A Hawke's Bay woman is fighting to leave India, her holiday plans with her husband shattered and her travel bills rising, after a courier company lost her passport.
In December, Hastings man Jas Singh sent his and his wife Navneet Kaur's Indian passports to Canadian immigration for a holiday visa stamp.
They both planned to visit family and holiday there in February, after Kaur visited her ill mother in hospital in India over New Year.
The couple's passports were sent to VFS Global, Auckland, which then sent them across to Sydney for visa labels for Canadian Immigration.
The passports were then returned to Auckland and sent back to Singh via Courier Post.
But when Singh's package arrived just days before Kaur had planned to leave for India, they realised her passport was missing.
"We tried to track it down for a few days and then we were told by the courier that it had been misplaced," Singh said.
"I said well if you've lost it you need to let us know so we can get a new one.
"That was on December 18 and my wife was going to India on December 26, so we needed to act quickly."
However, Courier Post told Singh they could not declare the passport lost for 15 days.
He and his wife visited the Napier and Hastings branches to see if they could find out what had happened.
"I spoke to a couple of courier drivers and they knew nothing about it."
Singh's wife managed to get an emergency passport and is still in Punjab, India. She has spent hours at the passport office in the past week trying to obtain a new one, but the system is a strict and cumbersome one. Singh has had to send documents from New Zealand to help the process.
Singh has no idea how long the new passport will take and the couple did not take out travel insurance for his wife's trip.
"We booked a return ticket originally for her return in January and now we've had to pay another $600 to change the date so she has a bit more time. She's supposed to be coming home in February.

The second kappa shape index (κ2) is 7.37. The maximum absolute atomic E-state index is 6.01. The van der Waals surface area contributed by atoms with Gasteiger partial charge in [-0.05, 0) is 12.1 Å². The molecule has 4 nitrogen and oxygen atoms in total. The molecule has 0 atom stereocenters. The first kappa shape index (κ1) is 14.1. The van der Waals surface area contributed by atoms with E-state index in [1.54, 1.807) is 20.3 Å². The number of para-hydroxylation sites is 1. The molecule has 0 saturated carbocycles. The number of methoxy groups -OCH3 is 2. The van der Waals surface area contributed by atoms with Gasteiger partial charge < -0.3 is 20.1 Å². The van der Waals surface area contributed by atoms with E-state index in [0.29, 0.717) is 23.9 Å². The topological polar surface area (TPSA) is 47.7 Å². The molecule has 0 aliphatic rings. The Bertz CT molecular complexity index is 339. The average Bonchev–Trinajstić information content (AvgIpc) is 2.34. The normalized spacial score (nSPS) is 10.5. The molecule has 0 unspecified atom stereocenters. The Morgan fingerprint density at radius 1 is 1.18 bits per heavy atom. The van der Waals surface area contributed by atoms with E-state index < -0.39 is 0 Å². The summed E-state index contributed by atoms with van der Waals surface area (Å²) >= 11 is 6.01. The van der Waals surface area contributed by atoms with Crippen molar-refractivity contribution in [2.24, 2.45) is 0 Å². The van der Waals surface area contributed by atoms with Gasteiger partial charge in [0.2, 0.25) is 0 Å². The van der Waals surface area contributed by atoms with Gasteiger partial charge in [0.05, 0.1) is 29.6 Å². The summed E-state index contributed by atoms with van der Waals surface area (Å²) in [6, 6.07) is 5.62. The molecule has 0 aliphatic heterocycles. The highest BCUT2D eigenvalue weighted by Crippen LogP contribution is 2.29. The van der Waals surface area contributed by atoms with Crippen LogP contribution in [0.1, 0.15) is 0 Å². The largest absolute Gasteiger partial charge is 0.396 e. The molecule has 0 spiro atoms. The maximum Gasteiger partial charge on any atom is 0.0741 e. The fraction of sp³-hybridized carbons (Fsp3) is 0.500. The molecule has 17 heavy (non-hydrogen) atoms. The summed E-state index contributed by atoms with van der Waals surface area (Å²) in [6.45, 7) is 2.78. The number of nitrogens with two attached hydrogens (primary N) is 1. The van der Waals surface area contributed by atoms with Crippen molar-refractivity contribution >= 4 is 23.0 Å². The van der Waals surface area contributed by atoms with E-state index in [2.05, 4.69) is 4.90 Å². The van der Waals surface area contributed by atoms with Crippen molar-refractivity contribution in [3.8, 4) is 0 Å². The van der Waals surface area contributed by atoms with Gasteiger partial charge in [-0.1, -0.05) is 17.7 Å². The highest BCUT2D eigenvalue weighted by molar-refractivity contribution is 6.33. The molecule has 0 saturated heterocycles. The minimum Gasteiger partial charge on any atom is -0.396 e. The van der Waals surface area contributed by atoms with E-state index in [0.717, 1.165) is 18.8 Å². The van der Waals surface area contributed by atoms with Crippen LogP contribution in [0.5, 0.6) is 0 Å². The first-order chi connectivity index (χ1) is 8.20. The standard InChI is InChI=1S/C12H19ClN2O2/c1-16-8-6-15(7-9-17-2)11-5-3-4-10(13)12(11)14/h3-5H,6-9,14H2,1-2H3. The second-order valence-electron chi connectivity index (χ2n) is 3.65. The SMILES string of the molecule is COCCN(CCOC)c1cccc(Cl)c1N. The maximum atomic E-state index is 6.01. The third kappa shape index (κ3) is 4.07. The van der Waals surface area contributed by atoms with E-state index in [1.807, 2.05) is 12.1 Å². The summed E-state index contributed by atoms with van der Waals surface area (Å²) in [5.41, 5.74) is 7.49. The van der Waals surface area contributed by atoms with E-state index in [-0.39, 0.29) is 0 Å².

"The courier company has told us they'll replace the passport cost, but not our ticket cost."
Once Singh's wife gets a new passport, she will have to send it to New Zealand immigration for her residency visa.
"Then, when she gets back home, she'll have to send it to Canadian Immigration again. So it's just ruined our entire holiday. I just hope she gets the passport before her ticket, otherwise we will have to pay more."
A New Zealand Post media spokesperson said " regrettably from time to time losses can occur".
"In these situations, we have processes in place to locate the item, and where this is not possible, to provide for compensation as appropriate, and in accordance with our terms of service.
"Our teams were well aware how important this was for the receiver and are disappointed we could not locate the item. We are now working through the claims process to as efficiently as possible to get this matter resolved for them.
"We are sincerely apologetic for the inconvenience this has caused."
Southern Cross Travel Insurance chief executive Chris White said the unexpected can and did happen before leaving the country.
"In terms of deadlines for booking travel insurance, it has to be before you leave the country. You can apply online right up to the day you leave, however.
Given the situation, Southern Cross couldn't guarantee insurance cover for a situation like Singh and Kaur's but said it did have variety of policies that could have assisted them.
"You never know what unforeseen event might disrupt your plans. Whether it's a natural disaster at your destination or a serious illness, it pays to be prepared."